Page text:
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Bacterial Respiration of Arsenate and Its Significance in the Environment

Oremland, Ronald S. and Newman, Dianne K. and Kail, Brian W. and Stolz, John F. (2002) Bacterial Respiration of Arsenate and Its Significance in the Environment. In: Environmental Chemistry of Arsenic. Books in soils, plants, and the environment. Marcel Dekker , New York, pp. 273-295. ISBN 9780824706760. https://resolver.caltech.edu/CaltechAUTHORS:20130327-123845559

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Abstract

Although arsenic is a trace element in terms of its natural abundance, it nonetheless has a common presence within the earth's crust. Because it is classified as a group VB element in the periodic table, it shares many chemical and biochemical properties in common with its neighbors phosphorus and nitrogen. Indeed, in the case of this element's most oxidized (+5) oxidation state, arsenate [HAsO_4^(2-) or As (V)], its toxicity is based on its action as an analog of phosphate. Hence, arsenate ions uncouple the oxidative phosphorylation normally associated with the enzyme glyceraldehyde 3-phosphate dehydrogenase, thereby preventing the formation ofphosphoglyceroyl phosphate, a key high-energy intermediate in glycolysis. To guard against this, a number of bacteria possess a detoxifying arsenate reductase pathway (the arsC system) whereby cytoplasmic enzymes remove internal pools of arsenate by achieving its reduction to arsenite [H_2AsO_3- or As (III)]. However, because the arsenite product binds with internal sulfhydryl groups that render it even more toxic than the original arsenate, efficient arsenite efflux from the cell is also required and is achieved by an active ion ''pumping'' system (1). The details of this bacterial arsenic detoxification phenomenon have been well established in the literature, and Chapter 10 in this volume provided a thorough review. Here, we discuss bacterial respiration of arsenate and its significance in the environment. As a biological phenomenon, respiratory growth on arsenate is quite remarkable, given the toxicity of the element. Moreover, the consequences of microbial arsenate respiration may, at times, have a significant impact on environmental chemistry.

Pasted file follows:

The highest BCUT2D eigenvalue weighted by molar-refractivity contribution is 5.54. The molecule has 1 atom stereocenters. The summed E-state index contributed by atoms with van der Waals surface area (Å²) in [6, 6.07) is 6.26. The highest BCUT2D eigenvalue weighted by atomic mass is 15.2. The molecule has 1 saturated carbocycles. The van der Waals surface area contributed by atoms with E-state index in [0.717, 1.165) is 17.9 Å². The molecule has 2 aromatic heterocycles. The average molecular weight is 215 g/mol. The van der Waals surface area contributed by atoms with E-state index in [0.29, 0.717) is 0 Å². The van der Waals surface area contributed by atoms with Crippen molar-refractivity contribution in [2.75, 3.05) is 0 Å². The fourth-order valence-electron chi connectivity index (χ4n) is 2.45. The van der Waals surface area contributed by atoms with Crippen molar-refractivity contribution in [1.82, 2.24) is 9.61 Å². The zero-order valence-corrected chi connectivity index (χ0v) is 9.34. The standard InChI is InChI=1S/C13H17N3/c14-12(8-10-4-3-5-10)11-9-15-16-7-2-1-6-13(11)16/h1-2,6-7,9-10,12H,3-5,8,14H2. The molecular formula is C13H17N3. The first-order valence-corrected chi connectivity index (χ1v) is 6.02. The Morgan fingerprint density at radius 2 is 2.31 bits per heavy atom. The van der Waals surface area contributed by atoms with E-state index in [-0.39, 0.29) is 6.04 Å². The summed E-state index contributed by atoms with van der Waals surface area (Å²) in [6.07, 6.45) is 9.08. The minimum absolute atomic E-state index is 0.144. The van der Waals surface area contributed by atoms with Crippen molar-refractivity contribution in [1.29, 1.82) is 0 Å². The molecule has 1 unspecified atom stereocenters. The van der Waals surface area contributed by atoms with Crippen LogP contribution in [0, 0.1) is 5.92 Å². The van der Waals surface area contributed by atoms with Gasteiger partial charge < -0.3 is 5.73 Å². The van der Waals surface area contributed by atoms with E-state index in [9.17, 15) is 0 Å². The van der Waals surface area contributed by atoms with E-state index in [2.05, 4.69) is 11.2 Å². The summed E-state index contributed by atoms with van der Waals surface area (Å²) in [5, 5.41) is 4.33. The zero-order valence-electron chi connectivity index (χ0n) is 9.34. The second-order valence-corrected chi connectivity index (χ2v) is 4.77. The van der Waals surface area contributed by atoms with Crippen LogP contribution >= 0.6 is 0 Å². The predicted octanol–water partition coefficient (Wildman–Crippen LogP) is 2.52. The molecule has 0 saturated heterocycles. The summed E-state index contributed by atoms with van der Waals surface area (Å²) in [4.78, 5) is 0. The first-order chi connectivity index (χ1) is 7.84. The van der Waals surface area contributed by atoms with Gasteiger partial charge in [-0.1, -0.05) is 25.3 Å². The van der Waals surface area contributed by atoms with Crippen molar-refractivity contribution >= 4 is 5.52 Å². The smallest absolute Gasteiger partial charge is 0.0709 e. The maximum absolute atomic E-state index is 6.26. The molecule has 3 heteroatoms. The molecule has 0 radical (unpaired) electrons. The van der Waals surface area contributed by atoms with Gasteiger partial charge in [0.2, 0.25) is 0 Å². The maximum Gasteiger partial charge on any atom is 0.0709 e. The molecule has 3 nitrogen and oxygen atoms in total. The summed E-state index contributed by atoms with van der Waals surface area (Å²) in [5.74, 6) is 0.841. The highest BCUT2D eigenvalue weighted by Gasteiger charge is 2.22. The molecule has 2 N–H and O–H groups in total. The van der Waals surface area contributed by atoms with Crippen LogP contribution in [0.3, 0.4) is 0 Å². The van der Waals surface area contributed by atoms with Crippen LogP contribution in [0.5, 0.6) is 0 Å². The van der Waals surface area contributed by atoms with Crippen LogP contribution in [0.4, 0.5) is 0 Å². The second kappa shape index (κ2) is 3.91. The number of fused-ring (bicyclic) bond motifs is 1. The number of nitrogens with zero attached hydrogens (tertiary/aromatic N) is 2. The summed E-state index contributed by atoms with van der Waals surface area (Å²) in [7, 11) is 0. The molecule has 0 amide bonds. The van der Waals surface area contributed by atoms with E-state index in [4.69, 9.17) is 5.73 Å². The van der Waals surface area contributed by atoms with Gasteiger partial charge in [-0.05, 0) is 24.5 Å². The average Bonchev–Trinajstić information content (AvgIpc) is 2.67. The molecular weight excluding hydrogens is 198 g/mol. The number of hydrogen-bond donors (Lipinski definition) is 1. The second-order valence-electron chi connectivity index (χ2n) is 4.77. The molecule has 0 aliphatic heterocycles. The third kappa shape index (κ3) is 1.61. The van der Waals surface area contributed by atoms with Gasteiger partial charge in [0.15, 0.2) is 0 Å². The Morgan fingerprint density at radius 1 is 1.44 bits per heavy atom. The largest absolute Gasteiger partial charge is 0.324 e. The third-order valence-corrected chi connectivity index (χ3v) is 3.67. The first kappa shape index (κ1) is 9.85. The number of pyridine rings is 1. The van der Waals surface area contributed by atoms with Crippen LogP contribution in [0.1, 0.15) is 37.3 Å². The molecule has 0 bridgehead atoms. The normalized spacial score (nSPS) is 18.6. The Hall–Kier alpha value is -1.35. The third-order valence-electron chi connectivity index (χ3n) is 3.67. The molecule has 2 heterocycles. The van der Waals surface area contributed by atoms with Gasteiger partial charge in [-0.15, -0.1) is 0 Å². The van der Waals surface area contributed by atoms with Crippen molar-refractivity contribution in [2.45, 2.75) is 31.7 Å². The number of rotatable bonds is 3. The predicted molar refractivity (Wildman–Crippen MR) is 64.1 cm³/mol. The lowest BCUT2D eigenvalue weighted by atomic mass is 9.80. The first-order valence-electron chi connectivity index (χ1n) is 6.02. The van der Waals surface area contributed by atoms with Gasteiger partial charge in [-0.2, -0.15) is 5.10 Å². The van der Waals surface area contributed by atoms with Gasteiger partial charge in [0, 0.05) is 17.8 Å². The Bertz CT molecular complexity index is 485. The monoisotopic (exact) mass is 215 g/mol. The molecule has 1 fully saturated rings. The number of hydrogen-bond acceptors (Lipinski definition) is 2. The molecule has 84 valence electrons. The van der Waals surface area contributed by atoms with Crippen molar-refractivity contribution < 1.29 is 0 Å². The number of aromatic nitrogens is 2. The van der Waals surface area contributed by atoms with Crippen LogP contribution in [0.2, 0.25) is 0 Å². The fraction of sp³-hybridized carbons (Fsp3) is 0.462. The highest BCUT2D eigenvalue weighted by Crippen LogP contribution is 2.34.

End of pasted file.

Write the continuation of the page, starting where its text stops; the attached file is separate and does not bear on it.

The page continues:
Item Type:Book Section
ORCID:
AuthorORCID
Newman, Dianne K.0000-0003-1647-1918
Additional Information:© 2002 Marcel Dekker. We thank Prof. H. L. Ehrlich and Prof. L. Young for helpful comments on an earlier draft of this manuscript.
Series Name:Books in soils, plants, and the environment
Record Number:CaltechAUTHORS:20130327-123845559
Persistent URL:https://resolver.caltech.edu/CaltechAUTHORS:20130327-123845559
Usage Policy:No commercial reproduction, distribution, display or performance rights in this work are provided.
ID Code:37652
Collection:CaltechAUTHORS
Deposited By: Tony Diaz
Deposited On:22 Jul 2013 22:50
Last Modified:03 Oct 2019 04:49

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